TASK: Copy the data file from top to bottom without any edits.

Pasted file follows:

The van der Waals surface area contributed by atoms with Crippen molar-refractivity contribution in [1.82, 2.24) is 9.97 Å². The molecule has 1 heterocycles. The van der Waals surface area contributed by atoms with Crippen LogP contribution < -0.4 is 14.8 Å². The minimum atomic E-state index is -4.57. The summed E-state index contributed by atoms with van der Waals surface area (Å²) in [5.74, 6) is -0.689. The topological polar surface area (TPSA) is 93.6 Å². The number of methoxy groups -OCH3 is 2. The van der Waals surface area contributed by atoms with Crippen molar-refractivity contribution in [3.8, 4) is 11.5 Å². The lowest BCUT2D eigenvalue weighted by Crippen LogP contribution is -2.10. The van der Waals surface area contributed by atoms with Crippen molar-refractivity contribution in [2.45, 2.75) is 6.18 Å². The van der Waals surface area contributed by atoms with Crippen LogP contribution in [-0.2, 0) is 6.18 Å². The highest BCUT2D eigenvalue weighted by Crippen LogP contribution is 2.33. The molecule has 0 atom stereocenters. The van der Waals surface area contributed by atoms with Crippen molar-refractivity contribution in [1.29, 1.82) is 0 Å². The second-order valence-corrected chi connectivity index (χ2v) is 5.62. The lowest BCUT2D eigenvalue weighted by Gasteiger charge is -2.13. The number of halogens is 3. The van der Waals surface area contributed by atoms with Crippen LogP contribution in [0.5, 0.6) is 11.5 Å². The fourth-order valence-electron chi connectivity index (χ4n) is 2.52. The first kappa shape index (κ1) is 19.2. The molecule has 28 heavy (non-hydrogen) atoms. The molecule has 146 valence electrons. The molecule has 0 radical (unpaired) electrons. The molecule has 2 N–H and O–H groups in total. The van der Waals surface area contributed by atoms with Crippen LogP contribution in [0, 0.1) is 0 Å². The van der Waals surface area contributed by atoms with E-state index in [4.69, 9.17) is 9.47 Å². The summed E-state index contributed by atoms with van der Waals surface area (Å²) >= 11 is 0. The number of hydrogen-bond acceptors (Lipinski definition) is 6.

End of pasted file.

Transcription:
The van der Waals surface area contributed by atoms with Crippen molar-refractivity contribution in [1.82, 2.24) is 9.97 Å². The molecule has 1 heterocycles. The van der Waals surface area contributed by atoms with Crippen LogP contribution < -0.4 is 14.8 Å². The minimum atomic E-state index is -4.57. The summed E-state index contributed by atoms with van der Waals surface area (Å²) in [5.74, 6) is -0.689. The topological polar surface area (TPSA) is 93.6 Å². The number of methoxy groups -OCH3 is 2. The van der Waals surface area contributed by atoms with Crippen molar-refractivity contribution in [3.8, 4) is 11.5 Å². The lowest BCUT2D eigenvalue weighted by Crippen LogP contribution is -2.10. The van der Waals surface area contributed by atoms with Crippen molar-refractivity contribution in [2.45, 2.75) is 6.18 Å². The van der Waals surface area contributed by atoms with Crippen LogP contribution in [-0.2, 0) is 6.18 Å². The highest BCUT2D eigenvalue weighted by Crippen LogP contribution is 2.33. The molecule has 0 atom stereocenters. The van der Waals surface area contributed by atoms with Crippen molar-refractivity contribution in [1.29, 1.82) is 0 Å². The second-order valence-corrected chi connectivity index (χ2v) is 5.62. The lowest BCUT2D eigenvalue weighted by Gasteiger charge is -2.13. The number of halogens is 3. The van der Waals surface area contributed by atoms with Crippen LogP contribution in [0.5, 0.6) is 11.5 Å². The fourth-order valence-electron chi connectivity index (χ4n) is 2.52. The first kappa shape index (κ1) is 19.2. The molecule has 28 heavy (non-hydrogen) atoms. The molecule has 146 valence electrons. The molecule has 0 radical (unpaired) electrons. The molecule has 2 N–H and O–H groups in total. The van der Waals surface area contributed by atoms with Crippen LogP contribution in [0, 0.1) is 0 Å². The van der Waals surface area contributed by atoms with E-state index in [4.69, 9.17) is 9.47 Å². The summed E-state index contributed by atoms with van der Waals surface area (Å²) >= 11 is 0. The number of hydrogen-bond acceptors (Lipinski definition) is 6.